COL Gutknecht winning battle against high drug costs

Reimportation bill gains support in U.S. House

Rep. Gil Gutknecht's stubborn persistence in supporting a drug reimportation bill is tying the pharmaceutical industry into knots.

Gutknecht, Minnesota's First District Republican, is co-sponsor of a measure that would allow importation of prescription drugs from Canada and other industrialized countries where prices are far below those in the United States. While the bill has not been endorsed by Republican leaders in Congress, it is reported to be gaining strength in the House, even among conservative members.

According to the Gutknecht bill, allowing reimportation of prescription drugs could reduce the cost of drugs in the United States by 35 percent and save $635 million over 10 years. Average drug prices in the United States were 67 percent higher than those in Canada in 2002 and approximately twice as high as those in France and Italy, according to a New York Times report.

The Pharmaceutical Research and Manufacturers of America (PhRMA) has launched an all-out lobbying campaign in an effort to defeat the bill. Industry experts indicate that, if it passed, the measure could upset the worldwide pricing system for prescription drugs because U.S. consumers pay a disproportionate share of the industry's costs.


A new element in the controversy was introduced when conservative religious leaders such as the Rev. Jerry Falwell said the reimportation bill could make it easier for women to obtain the anti-abortion pill RU-486. Gutknecht, a longtime opponent of abortion, replied that the pill would be available only from doctors and its distribution would be regulated by other means. He accused Falwell of "extreme paranoia."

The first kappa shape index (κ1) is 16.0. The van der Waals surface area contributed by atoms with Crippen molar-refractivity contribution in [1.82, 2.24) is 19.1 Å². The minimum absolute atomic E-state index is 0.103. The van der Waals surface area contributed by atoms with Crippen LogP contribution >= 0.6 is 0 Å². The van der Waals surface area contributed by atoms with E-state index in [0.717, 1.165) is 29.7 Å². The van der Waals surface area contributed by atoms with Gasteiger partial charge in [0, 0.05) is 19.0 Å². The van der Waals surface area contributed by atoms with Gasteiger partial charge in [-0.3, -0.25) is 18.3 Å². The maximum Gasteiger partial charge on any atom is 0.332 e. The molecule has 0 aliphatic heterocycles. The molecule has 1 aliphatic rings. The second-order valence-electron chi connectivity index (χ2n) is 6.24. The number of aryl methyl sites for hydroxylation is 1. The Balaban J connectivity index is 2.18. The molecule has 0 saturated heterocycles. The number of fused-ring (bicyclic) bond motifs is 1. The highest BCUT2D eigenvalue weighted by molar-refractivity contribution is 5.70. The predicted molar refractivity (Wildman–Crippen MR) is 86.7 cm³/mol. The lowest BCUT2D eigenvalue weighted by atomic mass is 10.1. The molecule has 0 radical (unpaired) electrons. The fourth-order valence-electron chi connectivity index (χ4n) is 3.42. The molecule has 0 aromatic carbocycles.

Drug industry ads have charged that reimportation would expose American consumers to tainted or unreliable products. Gutknecht and others have argued that there have been few if any problems resulting from drugs obtained by mail or in person from Canada or other countries.

Gutknecht's efforts have made him a target for the conservative Wall Street Journal. In an editorial on Monday, the newspaper said Gutknecht's bill was an effort to "import foreign price controls" and will threaten innovation by pharmaceutical companies.



; The conflict makes one point clear: American consumers pay most of the cost of research and development -- as well as advertising -- for the nation's pharmaceutical companies. That is the case because Canada and leading European drug companies follow the simple practice of imposing reasonable controls on drug prices. The companies say they could not otherwise pay the cost of research and development of new products. However, it is clear that the pharmaceutical industry is one of the most profitable in the United States and can afford to spend $27 million a year for political contributions alone.

A similar drug reimportation bill has passed on two previous occasions, but it contained a provision that neutralized its effects. That provision stated the U.S. secretary of health and human services must certify that the measure posed "no additional risk to consumers." That certification never was issued, so the bills were nullified. The Gutknecht bill does not contain a similar provision. However, a different bill on Medicare prescription-drug benefits does have such a provision and also limits importation of drugs from Canada.

Gutknecht has shown courage in seeking to lower drug costs for consumers, even opposing his party leaders on the issue and fighting off the misguided charge relating to RU-486. If he succeeds, he would save millions of dollars for people who pay heavily for their prescription drugs.


That will not solve the whole problem, but it will demonstrate that the pharmaceutical industry has reaped billions of dollars in profits by pursuing a callous and insensitive policy toward its American customers.

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